Shattering Glass: The United Nations Security Council, its Elected Ten, and Women, Peace and Security

Event Video 

In a timely discussion ahead of the 68th session of the Commission on the Status of Women on March 6th, IPI, in partnership with the Nordic Africa Institute, cohosted a hybrid policy forum. Panelists assessed the role of the Elected 10 (E10) member states in influencing UN Security Council policy outcomes and outlined strategies and challenges for these non-permanent states to advance the Women, Peace, and Security (WPS) agenda within the council. Researchers, policymakers, and former and current members of the E10 highlighted successful efforts and opportunities for growth alike to promote the WPS agenda in the face of an increasingly challenging global context. The discussion was anchored in the principles of Resolution 1325 as speakers offered their insights around the themes of centering women’s participation in peace processes, the importance of national and regional context, and the need for innovative tactics to advance the WPS agenda.

Ireland and Norway shared their best practices and lessons learned as former E10 members, emphasizing the importance of implementation beyond rhetoric. Reflecting on Norway’s recent tenure on the Security Council, Permanent Representative of Norway Merete Fjeld Brattested identified three key ways that Norway worked on Women, Peace, and Security including mainstreaming WPS language into all Security Council products, supporting and strengthening cross-regional collaboration, and prioritizing the safe and meaningful participation of women civil society briefers in formal and informal meetings.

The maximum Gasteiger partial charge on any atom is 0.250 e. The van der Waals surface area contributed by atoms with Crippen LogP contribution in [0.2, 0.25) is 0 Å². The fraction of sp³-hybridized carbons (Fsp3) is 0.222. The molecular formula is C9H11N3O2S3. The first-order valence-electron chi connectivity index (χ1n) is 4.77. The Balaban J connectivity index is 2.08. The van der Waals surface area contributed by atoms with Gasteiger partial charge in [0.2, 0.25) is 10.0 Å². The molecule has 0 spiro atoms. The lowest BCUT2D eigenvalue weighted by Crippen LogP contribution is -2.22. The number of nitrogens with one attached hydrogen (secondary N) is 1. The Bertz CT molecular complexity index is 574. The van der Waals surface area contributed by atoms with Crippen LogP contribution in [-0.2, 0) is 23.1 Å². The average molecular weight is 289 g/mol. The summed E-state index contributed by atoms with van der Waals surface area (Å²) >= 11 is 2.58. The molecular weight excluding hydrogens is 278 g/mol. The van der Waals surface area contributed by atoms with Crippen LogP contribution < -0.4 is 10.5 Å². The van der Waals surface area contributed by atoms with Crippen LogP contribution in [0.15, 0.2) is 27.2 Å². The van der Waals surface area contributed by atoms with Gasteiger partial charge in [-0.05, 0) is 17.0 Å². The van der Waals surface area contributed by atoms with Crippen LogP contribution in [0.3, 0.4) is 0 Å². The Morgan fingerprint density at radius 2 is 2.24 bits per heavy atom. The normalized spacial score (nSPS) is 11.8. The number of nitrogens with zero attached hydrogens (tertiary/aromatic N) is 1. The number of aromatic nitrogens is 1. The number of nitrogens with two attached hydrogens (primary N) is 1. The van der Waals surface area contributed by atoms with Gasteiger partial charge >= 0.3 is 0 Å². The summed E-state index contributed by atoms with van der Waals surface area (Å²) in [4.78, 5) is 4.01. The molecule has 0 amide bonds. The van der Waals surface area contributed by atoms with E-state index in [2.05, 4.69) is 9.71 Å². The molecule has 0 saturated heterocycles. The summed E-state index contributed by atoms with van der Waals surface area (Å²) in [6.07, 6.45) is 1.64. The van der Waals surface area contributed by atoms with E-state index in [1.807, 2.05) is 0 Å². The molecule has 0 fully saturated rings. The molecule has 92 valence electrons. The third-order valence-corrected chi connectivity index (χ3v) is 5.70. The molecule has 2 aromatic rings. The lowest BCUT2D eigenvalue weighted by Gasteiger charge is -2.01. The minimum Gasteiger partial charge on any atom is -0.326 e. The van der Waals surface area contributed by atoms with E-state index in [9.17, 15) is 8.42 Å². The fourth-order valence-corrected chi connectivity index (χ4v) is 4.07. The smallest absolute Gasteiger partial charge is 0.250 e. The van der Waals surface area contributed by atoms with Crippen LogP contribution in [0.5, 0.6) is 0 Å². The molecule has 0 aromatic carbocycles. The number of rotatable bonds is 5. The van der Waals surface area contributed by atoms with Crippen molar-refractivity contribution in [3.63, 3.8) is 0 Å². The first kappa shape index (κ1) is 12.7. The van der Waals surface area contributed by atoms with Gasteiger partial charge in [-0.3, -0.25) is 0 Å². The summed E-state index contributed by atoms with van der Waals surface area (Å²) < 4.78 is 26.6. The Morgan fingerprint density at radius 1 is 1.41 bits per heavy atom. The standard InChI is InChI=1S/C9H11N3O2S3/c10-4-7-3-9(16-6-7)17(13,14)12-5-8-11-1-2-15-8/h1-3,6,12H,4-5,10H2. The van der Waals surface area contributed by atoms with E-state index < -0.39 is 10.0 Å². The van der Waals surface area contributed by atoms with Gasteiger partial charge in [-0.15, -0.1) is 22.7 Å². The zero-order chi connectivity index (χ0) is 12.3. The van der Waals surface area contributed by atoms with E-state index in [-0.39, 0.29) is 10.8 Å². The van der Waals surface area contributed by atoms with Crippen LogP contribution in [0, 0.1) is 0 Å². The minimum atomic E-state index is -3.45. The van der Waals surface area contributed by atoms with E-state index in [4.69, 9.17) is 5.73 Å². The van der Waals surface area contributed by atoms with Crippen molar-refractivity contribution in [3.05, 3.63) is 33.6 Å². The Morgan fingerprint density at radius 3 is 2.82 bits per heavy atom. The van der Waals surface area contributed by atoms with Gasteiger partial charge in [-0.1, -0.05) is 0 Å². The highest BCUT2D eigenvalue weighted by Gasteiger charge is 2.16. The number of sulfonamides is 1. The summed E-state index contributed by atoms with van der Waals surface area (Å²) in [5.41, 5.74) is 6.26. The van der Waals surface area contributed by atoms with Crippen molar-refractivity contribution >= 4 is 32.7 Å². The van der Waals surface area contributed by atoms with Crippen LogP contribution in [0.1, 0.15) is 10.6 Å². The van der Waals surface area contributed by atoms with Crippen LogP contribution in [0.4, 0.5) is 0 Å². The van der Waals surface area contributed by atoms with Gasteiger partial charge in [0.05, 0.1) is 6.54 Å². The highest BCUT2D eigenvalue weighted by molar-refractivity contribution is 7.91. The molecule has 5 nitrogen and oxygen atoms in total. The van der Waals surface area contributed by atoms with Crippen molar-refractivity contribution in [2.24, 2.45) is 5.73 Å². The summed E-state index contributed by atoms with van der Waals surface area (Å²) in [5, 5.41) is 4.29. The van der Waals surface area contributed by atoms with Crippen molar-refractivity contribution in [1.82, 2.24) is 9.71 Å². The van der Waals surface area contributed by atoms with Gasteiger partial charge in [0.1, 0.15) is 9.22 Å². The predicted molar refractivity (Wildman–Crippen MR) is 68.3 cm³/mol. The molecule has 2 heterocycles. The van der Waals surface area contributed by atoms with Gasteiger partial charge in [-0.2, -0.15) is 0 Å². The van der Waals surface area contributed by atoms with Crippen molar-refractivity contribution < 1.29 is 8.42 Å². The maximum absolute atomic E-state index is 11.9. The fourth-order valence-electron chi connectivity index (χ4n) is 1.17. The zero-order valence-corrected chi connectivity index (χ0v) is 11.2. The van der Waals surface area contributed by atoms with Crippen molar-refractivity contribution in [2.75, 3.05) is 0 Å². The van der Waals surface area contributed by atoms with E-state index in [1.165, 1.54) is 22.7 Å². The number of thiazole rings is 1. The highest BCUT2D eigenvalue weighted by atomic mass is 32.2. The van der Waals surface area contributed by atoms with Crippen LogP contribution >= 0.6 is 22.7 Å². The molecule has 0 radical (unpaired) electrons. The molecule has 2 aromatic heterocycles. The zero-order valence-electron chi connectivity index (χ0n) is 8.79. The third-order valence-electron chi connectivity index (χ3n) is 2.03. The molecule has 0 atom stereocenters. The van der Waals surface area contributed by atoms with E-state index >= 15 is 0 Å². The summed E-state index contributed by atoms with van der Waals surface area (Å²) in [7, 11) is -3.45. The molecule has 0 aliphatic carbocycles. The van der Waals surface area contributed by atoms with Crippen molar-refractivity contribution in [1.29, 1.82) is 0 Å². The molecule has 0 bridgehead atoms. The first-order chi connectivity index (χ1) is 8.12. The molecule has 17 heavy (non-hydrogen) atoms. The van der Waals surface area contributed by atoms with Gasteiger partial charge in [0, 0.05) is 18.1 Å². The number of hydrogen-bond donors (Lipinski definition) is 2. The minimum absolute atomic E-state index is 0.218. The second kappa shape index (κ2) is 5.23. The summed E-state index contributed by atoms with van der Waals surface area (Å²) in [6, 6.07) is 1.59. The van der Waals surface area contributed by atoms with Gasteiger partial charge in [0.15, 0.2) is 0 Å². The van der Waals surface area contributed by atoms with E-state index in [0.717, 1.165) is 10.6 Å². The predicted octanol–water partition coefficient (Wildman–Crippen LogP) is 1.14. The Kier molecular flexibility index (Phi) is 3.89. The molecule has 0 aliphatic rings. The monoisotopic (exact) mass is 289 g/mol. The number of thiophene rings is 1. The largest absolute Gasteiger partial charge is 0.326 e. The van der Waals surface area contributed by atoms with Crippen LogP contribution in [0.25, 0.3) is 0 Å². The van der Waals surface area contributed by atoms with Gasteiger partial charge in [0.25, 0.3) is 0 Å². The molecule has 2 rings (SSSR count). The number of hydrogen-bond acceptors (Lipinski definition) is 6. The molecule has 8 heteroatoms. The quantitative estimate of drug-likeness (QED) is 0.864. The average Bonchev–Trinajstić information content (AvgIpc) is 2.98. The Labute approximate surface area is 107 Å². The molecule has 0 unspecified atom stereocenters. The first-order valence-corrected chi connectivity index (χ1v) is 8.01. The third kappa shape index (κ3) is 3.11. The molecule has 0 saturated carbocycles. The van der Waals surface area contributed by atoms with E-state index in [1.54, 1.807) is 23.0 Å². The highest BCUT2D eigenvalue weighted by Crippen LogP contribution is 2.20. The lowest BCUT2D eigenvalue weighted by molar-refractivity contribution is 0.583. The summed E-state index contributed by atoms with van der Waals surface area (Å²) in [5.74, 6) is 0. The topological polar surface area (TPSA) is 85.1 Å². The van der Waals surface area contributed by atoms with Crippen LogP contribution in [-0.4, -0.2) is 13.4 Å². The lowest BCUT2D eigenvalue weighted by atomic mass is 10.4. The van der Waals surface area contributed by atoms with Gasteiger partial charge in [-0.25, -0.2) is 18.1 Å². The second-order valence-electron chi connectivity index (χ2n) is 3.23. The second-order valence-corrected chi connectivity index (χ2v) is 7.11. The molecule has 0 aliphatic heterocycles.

Permanent Representative of Ireland Fergal Mythen spoke from his experience as an initiating member of the Presidency Trio of Ireland, Kenya, and Mexico: “Shoehorning women, peace, and security into one week in October is tokenizing—there needs to be more implementation, more meaningful and sustained participation of women.” He highlighted the elements of a cross-regional approach and a commitment to action as essential to the successes of the Trio, but noted the inclusion of women in peace processes as an area with much more room for improvement.

Representing the perspective of current elected member of the E10 and newly elected co-chair of the Informal Expert Group on Women, Peace, and Security, Sierra Leone, First Secretary of the Permanent Mission of the Republic of Sierra Leone Roselynn Finda Senesi offered a lucid set of objectives and actionable items. Working from the foundational idea that, “women on the frontlines don’t want good rhetoric, they need action, accountability, and change,” her objectives include: an improved collaborative link between the African Union and WPS actors in the region; processes of accountability to increase the representation of women in peace processes; clear, specific, and decisive language on WPS; and strong support and protection of women civil society briefers.